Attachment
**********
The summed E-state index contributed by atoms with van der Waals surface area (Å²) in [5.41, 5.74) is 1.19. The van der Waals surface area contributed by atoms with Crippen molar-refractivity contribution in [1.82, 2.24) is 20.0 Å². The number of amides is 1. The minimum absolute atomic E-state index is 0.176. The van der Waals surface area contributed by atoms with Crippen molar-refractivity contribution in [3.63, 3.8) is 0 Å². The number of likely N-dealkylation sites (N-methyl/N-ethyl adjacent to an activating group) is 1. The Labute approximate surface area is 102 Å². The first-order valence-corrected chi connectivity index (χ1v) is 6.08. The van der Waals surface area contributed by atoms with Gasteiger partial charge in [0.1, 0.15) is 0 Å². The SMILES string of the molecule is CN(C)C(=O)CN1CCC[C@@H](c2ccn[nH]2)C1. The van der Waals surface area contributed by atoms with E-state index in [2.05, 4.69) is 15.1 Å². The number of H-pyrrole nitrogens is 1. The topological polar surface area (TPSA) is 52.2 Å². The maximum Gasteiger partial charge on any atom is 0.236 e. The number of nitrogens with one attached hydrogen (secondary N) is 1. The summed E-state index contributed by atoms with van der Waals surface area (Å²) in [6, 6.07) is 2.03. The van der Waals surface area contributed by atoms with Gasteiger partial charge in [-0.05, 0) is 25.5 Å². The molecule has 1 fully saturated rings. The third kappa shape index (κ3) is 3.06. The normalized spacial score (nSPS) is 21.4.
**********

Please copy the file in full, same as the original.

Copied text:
The summed E-state index contributed by atoms with van der Waals surface area (Å²) in [5.41, 5.74) is 1.19. The van der Waals surface area contributed by atoms with Crippen molar-refractivity contribution in [1.82, 2.24) is 20.0 Å². The number of amides is 1. The minimum absolute atomic E-state index is 0.176. The van der Waals surface area contributed by atoms with Crippen molar-refractivity contribution in [3.63, 3.8) is 0 Å². The number of likely N-dealkylation sites (N-methyl/N-ethyl adjacent to an activating group) is 1. The Labute approximate surface area is 102 Å². The first-order valence-corrected chi connectivity index (χ1v) is 6.08. The van der Waals surface area contributed by atoms with Gasteiger partial charge in [0.1, 0.15) is 0 Å². The SMILES string of the molecule is CN(C)C(=O)CN1CCC[C@@H](c2ccn[nH]2)C1. The van der Waals surface area contributed by atoms with E-state index in [2.05, 4.69) is 15.1 Å². The number of H-pyrrole nitrogens is 1. The topological polar surface area (TPSA) is 52.2 Å². The maximum Gasteiger partial charge on any atom is 0.236 e. The number of nitrogens with one attached hydrogen (secondary N) is 1. The summed E-state index contributed by atoms with van der Waals surface area (Å²) in [6, 6.07) is 2.03. The van der Waals surface area contributed by atoms with Gasteiger partial charge in [-0.05, 0) is 25.5 Å². The molecule has 1 fully saturated rings. The third kappa shape index (κ3) is 3.06. The normalized spacial score (nSPS) is 21.4.